The Fugitive Slave Act was passed by the United States Congress on September 18, 1850, as part of a compromise between Southern and Northern interests. The Fugitive Slave Act of 1850 is a revised version of the Fugitive Slave Act of 1793.
The two laws allowed for the capture and return of runaway enslaved person within United States territory. The first of the acts authorized local governments to seize and return escaped slaves to their owners and imposed penalties on anyone who was caught aiding the escaped enslaved person. There was widespread resistance to the 1793 law and a demand for stricter legislation, which led to the passage of the Fugitive Slave Act of 1850.
Under the second act, the fugitives were not allowed to testify on their own behalf and they were not permitted a trial by jury.
Large penalties were given to federal marshalls who refused to enforce the law and penalties were also imposed on individuals who helped the fugitives escape. To further ensure that the law was being enforced, individual cases were put under the control of federal commissioners.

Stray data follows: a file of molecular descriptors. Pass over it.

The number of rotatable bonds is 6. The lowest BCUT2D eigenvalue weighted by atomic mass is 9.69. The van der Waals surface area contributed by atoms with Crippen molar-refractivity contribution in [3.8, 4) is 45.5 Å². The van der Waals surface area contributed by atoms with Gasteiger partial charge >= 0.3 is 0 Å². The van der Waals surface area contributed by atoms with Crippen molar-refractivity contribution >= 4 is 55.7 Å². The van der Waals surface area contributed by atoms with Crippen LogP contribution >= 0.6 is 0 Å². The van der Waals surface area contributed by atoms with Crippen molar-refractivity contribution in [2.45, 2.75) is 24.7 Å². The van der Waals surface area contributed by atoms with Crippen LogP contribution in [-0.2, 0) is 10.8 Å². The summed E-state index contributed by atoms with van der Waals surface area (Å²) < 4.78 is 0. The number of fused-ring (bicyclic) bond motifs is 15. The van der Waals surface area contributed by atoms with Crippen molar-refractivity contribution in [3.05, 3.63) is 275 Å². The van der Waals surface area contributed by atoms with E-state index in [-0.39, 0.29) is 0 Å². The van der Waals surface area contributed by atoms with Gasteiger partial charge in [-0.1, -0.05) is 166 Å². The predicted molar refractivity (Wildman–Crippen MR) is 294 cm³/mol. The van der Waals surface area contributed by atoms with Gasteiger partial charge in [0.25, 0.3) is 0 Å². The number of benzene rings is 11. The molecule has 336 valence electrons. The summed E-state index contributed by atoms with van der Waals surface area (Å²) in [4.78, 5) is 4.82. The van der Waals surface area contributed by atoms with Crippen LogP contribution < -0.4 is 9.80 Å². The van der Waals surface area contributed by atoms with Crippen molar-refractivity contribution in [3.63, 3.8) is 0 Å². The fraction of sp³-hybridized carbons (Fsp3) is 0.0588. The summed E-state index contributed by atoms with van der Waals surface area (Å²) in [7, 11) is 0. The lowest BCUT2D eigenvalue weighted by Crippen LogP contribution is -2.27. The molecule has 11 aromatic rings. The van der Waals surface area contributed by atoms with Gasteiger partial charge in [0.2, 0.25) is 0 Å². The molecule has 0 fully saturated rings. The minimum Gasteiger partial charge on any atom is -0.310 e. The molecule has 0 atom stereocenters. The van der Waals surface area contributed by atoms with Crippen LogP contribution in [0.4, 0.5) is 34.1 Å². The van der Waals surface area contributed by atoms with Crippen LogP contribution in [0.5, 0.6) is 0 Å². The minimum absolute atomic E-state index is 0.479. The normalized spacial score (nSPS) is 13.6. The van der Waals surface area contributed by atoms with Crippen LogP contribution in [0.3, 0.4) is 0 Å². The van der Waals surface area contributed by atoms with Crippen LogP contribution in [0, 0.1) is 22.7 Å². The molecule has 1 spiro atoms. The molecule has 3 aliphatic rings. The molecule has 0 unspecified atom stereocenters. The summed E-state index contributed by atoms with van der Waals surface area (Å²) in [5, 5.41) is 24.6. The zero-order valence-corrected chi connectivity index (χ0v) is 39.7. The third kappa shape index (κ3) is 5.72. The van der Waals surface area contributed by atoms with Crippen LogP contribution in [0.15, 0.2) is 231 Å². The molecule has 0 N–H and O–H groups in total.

The Fugitive Slave Act of 1850 was met with even more resistance and criticism than the first act. Some states, like Wisconsin and Vermont, passed laws that were meant to bypass act. In some cases, the resistance would lead to riots and revolts.
The law started to become less enforceable in Northern states and after 10 years, only fewer than 350 people had been returned to slavery. Many even fled to Canada in an attempt to escape United States jurisdiction. The number of abolitionists increased, personal liberty laws were enacted and the Underground Railroad became a more efficient operation in many Northern states.
Several bills and resolutions were introduced to repeal the Fugitive Slave Acts, but the law persisted until after the beginning of the Civil War. During the Civil War, the Fugitive Slave Acts were still being enforced in runaway events that occurred in states that were loyal to the Union government.
Finally, on June 28, 1864, the Fugitive Slave Acts of 1793 and 1850 were repealed by an act of Congress.